This module provides for loading of executable code and modules into the server at start-up or restart time.
Status: Base (Windows); Experimental (Unix)
Source File: mod_so.c
Module Identifier: so_module
Compatibility: Available in Apache 1.3 and later.
This is an experimental module. On selected operating systems it can be used to load modules into Apache at runtime via the Dynamic Shared Object (DSO) mechanism, rather than requiring a recompilation.
On Unix, the loaded code typically comes from shared object files (usually with .so extension), whilst on Windows this module loads DLL files. This module is only available in Apache 1.3 and up.
In previous releases, the functionality of this module was provided for Unix by mod_dld, and for Windows by mod_dll. On Windows, mod_dll was used in beta release 1.3b1 through 1.3b5. mod_so combines these two modules into a single module for all operating systems.
The Apache module API is unchanged between the Unix and Windows versions. Many modules will run on Windows with no or little change from Unix, although others rely on aspects of the Unix architecture which are not present in Windows, and will not work.
When a module does work, it can be added to the server in one of two ways. As with Unix, it can be compiled into the server. Because Apache for Windows does not have the
Configure program of Apache for Unix, the module's source file must be added to the ApacheCore project file, and its symbols must be added to the
The second way is to compile the module as a DLL, a shared library that can be loaded into the server at runtime, using the
LoadModule directive. These module DLLs can be distributed and run on any Apache for Windows installation, without recompilation of the server.
To create a module DLL, a small change is necessary to the module's source file: The module record must be exported from the DLL (which will be created later; see below). To do this, add the
MODULE_VAR_EXPORT (defined in the Apache header files) to your module's module record definition. For example, if your module has:
Replace the above with:
module MODULE_VAR_EXPORT foo_module;
Note that this will only be activated on Windows, so the module can continue to be used, unchanged, with Unix if needed. Also, if you are familiar with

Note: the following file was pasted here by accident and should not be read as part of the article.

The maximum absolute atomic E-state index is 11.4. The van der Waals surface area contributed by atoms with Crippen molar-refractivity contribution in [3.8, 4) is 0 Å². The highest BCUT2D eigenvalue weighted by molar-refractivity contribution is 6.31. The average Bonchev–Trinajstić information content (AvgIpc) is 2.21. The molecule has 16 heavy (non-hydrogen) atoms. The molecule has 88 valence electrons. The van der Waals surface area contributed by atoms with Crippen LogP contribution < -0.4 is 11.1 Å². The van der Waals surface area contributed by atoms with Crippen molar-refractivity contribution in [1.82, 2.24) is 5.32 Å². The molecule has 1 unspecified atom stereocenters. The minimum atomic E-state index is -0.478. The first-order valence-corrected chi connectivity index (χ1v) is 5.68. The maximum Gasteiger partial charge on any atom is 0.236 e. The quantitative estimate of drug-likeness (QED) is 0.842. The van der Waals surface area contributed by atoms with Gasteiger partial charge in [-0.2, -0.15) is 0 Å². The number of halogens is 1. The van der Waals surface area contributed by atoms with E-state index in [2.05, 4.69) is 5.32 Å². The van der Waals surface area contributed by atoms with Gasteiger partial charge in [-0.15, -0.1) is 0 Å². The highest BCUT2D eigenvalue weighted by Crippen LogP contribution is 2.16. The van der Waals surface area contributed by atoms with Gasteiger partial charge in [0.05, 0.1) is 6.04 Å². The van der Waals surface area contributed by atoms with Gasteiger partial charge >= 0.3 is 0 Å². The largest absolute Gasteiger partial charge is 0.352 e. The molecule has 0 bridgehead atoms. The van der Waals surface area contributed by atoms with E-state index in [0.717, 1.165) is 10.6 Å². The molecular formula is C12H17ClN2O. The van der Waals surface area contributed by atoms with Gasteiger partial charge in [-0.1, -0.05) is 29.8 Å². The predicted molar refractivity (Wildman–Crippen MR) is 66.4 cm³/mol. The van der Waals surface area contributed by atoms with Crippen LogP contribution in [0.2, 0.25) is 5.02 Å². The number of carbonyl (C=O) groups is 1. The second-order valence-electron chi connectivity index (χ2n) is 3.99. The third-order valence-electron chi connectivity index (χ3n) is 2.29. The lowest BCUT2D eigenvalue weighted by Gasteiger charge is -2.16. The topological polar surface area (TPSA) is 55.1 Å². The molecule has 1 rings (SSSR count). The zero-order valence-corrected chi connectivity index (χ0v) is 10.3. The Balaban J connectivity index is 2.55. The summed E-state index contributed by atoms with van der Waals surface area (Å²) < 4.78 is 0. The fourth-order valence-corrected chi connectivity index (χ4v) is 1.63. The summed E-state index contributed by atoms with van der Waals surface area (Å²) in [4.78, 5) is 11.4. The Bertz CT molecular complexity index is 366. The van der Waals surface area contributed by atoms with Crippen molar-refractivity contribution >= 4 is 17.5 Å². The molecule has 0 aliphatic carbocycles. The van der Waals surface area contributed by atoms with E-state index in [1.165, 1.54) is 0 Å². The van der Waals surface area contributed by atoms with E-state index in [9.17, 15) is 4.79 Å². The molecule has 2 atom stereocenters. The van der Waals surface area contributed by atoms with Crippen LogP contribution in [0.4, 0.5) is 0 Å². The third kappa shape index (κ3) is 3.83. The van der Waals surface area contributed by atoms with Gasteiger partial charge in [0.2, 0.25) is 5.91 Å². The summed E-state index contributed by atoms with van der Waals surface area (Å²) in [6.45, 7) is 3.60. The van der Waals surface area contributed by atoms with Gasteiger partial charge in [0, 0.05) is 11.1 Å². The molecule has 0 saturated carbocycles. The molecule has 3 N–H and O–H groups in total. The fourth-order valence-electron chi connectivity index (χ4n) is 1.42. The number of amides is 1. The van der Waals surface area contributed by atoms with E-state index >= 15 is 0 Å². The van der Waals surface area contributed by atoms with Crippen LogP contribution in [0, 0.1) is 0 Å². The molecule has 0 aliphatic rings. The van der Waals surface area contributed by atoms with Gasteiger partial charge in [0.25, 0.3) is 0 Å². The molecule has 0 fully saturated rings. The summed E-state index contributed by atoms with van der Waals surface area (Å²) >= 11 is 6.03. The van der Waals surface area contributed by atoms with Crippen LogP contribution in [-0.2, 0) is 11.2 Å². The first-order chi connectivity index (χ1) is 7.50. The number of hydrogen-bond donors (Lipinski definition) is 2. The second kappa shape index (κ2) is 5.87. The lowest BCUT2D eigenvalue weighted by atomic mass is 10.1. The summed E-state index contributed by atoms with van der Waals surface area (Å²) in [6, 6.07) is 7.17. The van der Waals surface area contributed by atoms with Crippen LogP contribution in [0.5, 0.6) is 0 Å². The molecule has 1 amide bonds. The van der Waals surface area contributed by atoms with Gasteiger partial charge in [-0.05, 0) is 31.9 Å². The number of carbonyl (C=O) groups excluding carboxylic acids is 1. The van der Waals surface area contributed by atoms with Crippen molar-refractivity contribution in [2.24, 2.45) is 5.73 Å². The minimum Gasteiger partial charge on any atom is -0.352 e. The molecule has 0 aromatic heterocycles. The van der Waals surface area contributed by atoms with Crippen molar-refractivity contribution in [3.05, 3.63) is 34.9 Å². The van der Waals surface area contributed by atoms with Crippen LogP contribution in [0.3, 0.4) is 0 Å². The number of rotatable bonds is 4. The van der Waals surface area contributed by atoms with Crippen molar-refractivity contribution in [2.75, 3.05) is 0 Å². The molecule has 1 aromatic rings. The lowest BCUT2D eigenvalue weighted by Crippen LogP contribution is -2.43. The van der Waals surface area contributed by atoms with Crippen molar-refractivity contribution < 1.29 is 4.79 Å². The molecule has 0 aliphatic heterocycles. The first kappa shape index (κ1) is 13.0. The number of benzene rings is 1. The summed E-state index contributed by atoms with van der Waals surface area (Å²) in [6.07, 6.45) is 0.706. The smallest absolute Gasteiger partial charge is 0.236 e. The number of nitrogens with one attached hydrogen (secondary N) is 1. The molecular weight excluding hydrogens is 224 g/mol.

.DEF files, you can export the module record with that method instead.
Now, create a DLL containing your module. You will need to link this against the ApacheCore.lib export library that is created when the ApacheCore.dll shared library is compiled. You may also have to change the compiler settings to ensure that the Apache header files are correctly located.
This should create a DLL version of your module. Now simply place it in the modules directory of your server root, and use the
LoadModule directive to load it.
The LoadFile directive links in the named object files or libraries when the server is started or restarted; this is used to load additional code which may be required for some module to work. Filename is either an absolute path or relative to ServerRoot.
The LoadModule directive links in the object file or library filename and adds the module structure named module to the list of active modules. Module is the name of the external variable of type
module in the file, and is listed as the Module Identifier in the module documentation. Example (Unix, and for Windows as of Apache 1.3.15):
LoadModule status_module modules/mod_status.so
Example (Windows prior to Apache 1.3.15, and some 3rd party modules):
LoadModule foo_module modules/ApacheModuleFoo.dll
Note that all modules bundled with the Apache Win32 binary distribution were renamed as of Apache version 1.3.15.
Win32 Apache modules are often distributed with the old style names, or even a name such as libfoo.dll. Whatever the name of the module, the LoadModule directive requires the exact filename, no assumption is made about the filename extension.